• Instructions are fetched from the memory.
  • It transfers data between the memory and the I/O
  • Maintains the 6-byte prefetch instruction queue.

There are 4 Segment registers in BUI. They are the Instruction Pointer, a prefetch queue, and an Address Generation Circuit.

Instruction Pointer (IP)

  • It is a 16-bit register. It holds the offset of the next instructions in the Code Segment.
  • It is incremented after every instruction byte is fetched.
  • It gets a new value whenever a branch instruction occurs.

Code Segment Register in 8086 Microprocessor

It holds the base address for the Code Segment. All the programs are stored in the Code Segment and are accessed via the IP.

Data Segment Register in 8086 Microprocessor

It holds the base address for the Data Segment.

Stack Segment Register in 8086 Microprocessor

It holds the base address for the Stack Segment.

Extra Segment Register in 8086 Microprocessor

It holds the base address for the Extra Segment.

Address Generation Circuit in 8086 Microprocessor

The BIU has a Physical Address Generation Circuit. The 20-bit physical address is being generated by using Segment and Offset addresses.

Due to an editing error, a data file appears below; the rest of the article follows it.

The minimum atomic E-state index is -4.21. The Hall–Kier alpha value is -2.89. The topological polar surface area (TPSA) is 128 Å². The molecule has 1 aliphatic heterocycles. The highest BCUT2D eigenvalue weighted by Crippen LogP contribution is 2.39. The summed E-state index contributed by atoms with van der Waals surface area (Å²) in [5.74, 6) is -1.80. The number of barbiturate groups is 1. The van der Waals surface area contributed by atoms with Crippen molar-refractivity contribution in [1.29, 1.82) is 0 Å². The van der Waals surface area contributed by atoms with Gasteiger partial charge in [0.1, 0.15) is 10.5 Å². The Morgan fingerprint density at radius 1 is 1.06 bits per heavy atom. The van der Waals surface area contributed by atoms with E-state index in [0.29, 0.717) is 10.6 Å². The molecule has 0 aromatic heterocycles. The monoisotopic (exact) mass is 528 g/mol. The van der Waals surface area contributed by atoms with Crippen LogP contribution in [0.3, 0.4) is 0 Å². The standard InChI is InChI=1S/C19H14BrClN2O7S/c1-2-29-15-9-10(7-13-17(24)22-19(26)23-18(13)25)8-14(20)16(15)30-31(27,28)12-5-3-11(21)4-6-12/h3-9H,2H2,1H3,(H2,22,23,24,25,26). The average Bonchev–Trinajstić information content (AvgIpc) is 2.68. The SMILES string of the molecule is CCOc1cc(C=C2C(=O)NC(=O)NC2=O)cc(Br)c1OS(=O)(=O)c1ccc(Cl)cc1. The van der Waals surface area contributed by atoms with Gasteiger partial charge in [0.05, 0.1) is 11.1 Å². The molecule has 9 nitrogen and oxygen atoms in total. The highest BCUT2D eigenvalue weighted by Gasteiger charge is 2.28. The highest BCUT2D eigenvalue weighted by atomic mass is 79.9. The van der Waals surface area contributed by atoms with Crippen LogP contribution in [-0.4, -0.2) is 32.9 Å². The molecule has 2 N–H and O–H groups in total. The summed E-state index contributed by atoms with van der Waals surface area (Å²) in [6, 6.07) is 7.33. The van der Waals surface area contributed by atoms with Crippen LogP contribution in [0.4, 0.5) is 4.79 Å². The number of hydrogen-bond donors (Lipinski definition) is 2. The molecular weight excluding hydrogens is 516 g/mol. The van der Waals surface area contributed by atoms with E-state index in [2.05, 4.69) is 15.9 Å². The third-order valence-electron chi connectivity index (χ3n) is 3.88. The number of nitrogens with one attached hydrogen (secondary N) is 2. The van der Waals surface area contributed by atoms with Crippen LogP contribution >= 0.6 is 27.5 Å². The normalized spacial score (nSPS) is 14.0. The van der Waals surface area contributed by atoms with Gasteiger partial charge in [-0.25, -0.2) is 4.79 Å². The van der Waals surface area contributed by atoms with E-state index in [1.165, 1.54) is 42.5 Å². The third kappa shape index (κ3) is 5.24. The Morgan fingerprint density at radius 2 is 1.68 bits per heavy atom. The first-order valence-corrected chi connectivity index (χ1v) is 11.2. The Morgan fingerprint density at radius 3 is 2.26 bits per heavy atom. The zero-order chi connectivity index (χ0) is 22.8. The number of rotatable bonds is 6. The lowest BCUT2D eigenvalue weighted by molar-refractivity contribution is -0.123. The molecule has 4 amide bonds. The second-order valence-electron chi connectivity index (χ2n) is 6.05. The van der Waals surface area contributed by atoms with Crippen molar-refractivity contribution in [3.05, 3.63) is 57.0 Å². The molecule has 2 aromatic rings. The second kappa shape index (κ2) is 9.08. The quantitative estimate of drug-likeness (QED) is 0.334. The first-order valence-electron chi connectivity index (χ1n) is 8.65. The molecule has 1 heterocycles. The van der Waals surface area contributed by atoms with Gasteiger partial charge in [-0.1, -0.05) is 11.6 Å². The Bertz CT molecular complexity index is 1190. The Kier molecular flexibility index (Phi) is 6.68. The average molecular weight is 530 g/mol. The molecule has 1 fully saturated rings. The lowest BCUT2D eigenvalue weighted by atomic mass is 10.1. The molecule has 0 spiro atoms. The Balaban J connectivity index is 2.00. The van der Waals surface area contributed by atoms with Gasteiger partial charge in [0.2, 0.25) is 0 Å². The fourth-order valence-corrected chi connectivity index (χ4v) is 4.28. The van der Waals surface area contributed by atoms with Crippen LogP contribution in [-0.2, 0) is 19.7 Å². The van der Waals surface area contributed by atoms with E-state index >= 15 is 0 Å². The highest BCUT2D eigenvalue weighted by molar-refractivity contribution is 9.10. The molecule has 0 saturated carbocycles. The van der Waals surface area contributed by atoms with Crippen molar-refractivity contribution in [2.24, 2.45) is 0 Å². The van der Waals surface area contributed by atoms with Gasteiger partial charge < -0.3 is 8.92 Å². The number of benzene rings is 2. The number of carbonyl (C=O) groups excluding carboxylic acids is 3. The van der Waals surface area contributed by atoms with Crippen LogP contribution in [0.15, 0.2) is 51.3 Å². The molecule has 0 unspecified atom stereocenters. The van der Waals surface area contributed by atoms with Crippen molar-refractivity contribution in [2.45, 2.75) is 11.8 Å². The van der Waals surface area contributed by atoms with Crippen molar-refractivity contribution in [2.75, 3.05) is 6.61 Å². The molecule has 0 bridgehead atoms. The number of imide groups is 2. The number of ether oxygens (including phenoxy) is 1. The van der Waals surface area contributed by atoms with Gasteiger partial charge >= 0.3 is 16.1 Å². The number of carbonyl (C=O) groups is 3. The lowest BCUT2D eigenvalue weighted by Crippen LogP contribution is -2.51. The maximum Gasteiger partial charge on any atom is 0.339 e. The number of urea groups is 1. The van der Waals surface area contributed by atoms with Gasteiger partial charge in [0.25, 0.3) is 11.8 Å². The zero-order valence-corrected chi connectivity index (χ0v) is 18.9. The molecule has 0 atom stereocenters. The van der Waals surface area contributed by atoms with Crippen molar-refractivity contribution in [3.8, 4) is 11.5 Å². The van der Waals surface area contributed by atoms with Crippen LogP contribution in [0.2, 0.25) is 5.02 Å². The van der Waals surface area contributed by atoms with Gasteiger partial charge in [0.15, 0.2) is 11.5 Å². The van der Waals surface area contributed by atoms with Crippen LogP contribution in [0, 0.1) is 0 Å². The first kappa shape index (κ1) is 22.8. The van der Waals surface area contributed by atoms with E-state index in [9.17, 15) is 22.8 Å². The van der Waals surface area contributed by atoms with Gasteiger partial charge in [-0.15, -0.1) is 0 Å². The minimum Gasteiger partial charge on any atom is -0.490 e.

6 Byte Prefetch Queue in 8086 Microprocessor

  • It is a 6-byte queue (FIFO).
  • Fetching the next instruction during the execution of the current instruction is called pipelining.
  • Gets flushed whenever a branch instruction occurs.

The Execution Unit (EU)

  • Fetches instructions from the Queue in BIU, decodes it, and then executes arithmetic and logic operations using the ALU.
  • It Sends the control signals for internal data transfer operations within the microprocessor.
  • It Sends the request signals to the BIU to access the external module.
  • It operates with respect to T-states.

There are 16 general purpose registers AX, BX, CX, and DX. Store intermediate values during execution. Each of these has two 8 bit parts (higher and lower).

  • AX register: It holds operands and results during multiplication and division operations. Also an accumulator during String operations.
  • BX register: It holds the memory address (offset address) in indirect addressing modes.